First, my people must be taught the knowledge of self. Then and only then will they be able to understand others and that which surrounds them.
—The Honorable Elijah Muhammad
Founder of the Black Nation of Islam
The other day I had to call out an Afro-Latina who made a comment about a mixed black and mestizo couple and how they are going to have “beautiful” babies; a comment I often hear among black Americans as well.
I reminded her that babies look beautiful regardless of color. Why does a baby have to look less than black to be a beautiful baby? I strongly feel that this mentality is a carryover from the slave plantation of which a large number of blacks in the western world, regardless of language or culture, possess.
In the Afro-Latino community, there is a pervasive mejorar la raza (improve the race) syndrome where many blacks, not all, feel that marrying a fairer complexion man or woman is upgrading one's status in life. Black parents in Latin America have been known to tell their children coming of age not to bring home a black man or woman; “I don't want no black grand babies,” they would say.
As a single black male, I have seen attractive women ranging from jet black to lily white. I have dated women in Asia and Latin America. Although, my top preference is for a black women, that does not mean I'm not open to a woman of a different color. And should I happen to get involved with one, it will be for reasons having nothing to do with skin color, but how well we click.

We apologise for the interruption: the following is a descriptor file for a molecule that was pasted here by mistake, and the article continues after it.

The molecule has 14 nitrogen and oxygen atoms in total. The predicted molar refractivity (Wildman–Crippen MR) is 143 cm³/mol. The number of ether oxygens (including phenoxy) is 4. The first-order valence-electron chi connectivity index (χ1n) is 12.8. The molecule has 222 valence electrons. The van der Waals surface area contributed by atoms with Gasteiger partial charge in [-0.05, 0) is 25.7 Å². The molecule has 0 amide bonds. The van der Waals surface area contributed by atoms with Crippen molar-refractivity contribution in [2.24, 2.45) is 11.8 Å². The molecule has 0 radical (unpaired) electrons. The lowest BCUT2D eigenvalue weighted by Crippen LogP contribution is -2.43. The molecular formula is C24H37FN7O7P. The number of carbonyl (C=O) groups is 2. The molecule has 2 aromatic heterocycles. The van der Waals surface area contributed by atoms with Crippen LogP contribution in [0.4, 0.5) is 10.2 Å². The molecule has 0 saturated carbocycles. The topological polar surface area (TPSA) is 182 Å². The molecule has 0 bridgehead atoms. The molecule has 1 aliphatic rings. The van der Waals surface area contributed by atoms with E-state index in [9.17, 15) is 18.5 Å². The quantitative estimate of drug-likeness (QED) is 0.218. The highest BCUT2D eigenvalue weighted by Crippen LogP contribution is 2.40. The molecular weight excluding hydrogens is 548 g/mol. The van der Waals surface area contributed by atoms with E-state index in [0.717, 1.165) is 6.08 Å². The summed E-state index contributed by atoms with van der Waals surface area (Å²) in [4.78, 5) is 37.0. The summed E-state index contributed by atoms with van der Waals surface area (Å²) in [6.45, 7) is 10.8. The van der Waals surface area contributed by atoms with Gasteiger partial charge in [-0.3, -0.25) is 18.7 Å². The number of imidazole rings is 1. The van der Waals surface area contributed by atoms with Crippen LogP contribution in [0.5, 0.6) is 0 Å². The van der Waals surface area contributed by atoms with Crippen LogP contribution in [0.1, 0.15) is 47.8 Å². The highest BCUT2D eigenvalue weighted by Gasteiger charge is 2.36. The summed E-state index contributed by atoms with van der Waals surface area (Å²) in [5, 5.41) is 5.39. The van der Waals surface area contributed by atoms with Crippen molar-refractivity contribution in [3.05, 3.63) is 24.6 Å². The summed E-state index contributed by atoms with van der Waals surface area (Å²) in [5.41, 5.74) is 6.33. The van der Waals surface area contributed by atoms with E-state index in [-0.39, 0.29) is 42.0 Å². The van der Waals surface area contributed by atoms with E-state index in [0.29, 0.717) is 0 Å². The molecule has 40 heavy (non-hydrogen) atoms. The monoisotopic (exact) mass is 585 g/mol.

Throughout the African diaspora, be they black American, Afro Latino, Caribbean folk, and even on the African continent where the sale of bleaching creme to lighten one's skin is at a all-time high, there is a high degree of internalized racism that is practiced on a regular basis.
Although I have an ardent interest in black Latino cultures and history, I don't discuss race with Afro Latinos until I know where their heads are. Many of them do not consider themselves to be black, although a Ku Klux Klansman would beg to differ. A black Mexican woman told my younger brother that her roots are in Spain, not Africa. A black Peruvian woman told me to my face, “tú no eres negro, eres moreno (you are not black, you are 'colored')!” As it is among many black Americans who feel that blacks with straight hair have “good hair,” many Afro Latinos refer to kinky hair as pelo malo (bad hair).
In the living room of an Afro-Peruvian home, I noticed how the family was enjoying a sitcom starring a mestizo comedian with black makeup playing the role of black man living up to all of the negative stereotypes of black Peruvians. LUNDU, one of the nation's black civil rights organizations, has been trying to get that program off the air for years. There is another sitcom, played by the same actor, portraying he negative stereotypes of Peru's indigenous community.
The good news is that no where in Latin America are blacks shooting each other like we are doing in the USA. I have been noticing a positive trend among young Afro-Latinos, especially in South America where I have visited and have made Facebook friends who are very Afrocentric.
Last night in a Dominican restaurant, I noticed how the Afro-Dominicans gathered around the TV in support of Barack Obama's state of the union address, and one shouted a comment about his black pride. There is hope!